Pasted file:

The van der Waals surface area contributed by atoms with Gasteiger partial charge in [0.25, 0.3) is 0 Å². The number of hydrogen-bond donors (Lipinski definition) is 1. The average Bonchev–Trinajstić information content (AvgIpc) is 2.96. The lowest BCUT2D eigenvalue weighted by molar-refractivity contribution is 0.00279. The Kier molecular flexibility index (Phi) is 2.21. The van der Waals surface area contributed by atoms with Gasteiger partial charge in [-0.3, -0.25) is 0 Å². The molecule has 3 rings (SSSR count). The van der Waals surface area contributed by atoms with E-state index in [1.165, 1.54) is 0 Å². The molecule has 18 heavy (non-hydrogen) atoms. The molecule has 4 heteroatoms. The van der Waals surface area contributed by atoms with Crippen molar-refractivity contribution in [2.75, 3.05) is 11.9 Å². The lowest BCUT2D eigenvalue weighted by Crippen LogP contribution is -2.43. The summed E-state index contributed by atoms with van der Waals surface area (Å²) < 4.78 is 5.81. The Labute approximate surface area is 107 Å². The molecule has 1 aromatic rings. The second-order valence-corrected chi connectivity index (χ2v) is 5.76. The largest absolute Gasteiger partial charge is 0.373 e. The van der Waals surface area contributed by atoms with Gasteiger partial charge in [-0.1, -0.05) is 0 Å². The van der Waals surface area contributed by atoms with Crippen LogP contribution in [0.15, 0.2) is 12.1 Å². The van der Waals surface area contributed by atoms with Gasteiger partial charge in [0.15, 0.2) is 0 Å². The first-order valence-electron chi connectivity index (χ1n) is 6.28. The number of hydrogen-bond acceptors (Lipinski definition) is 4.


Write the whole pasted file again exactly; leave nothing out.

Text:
The van der Waals surface area contributed by atoms with Gasteiger partial charge in [0.25, 0.3) is 0 Å². The number of hydrogen-bond donors (Lipinski definition) is 1. The average Bonchev–Trinajstić information content (AvgIpc) is 2.96. The lowest BCUT2D eigenvalue weighted by molar-refractivity contribution is 0.00279. The Kier molecular flexibility index (Phi) is 2.21. The van der Waals surface area contributed by atoms with Gasteiger partial charge in [-0.3, -0.25) is 0 Å². The molecule has 3 rings (SSSR count). The van der Waals surface area contributed by atoms with E-state index in [1.165, 1.54) is 0 Å². The molecule has 18 heavy (non-hydrogen) atoms. The molecule has 4 heteroatoms. The van der Waals surface area contributed by atoms with Crippen molar-refractivity contribution in [2.75, 3.05) is 11.9 Å². The lowest BCUT2D eigenvalue weighted by Crippen LogP contribution is -2.43. The summed E-state index contributed by atoms with van der Waals surface area (Å²) < 4.78 is 5.81. The Labute approximate surface area is 107 Å². The molecule has 1 aromatic rings. The second-order valence-corrected chi connectivity index (χ2v) is 5.76. The largest absolute Gasteiger partial charge is 0.373 e. The van der Waals surface area contributed by atoms with Gasteiger partial charge in [-0.1, -0.05) is 0 Å². The van der Waals surface area contributed by atoms with Crippen LogP contribution in [0.15, 0.2) is 12.1 Å². The van der Waals surface area contributed by atoms with Gasteiger partial charge in [0.15, 0.2) is 0 Å². The first-order valence-electron chi connectivity index (χ1n) is 6.28. The number of hydrogen-bond acceptors (Lipinski definition) is 4.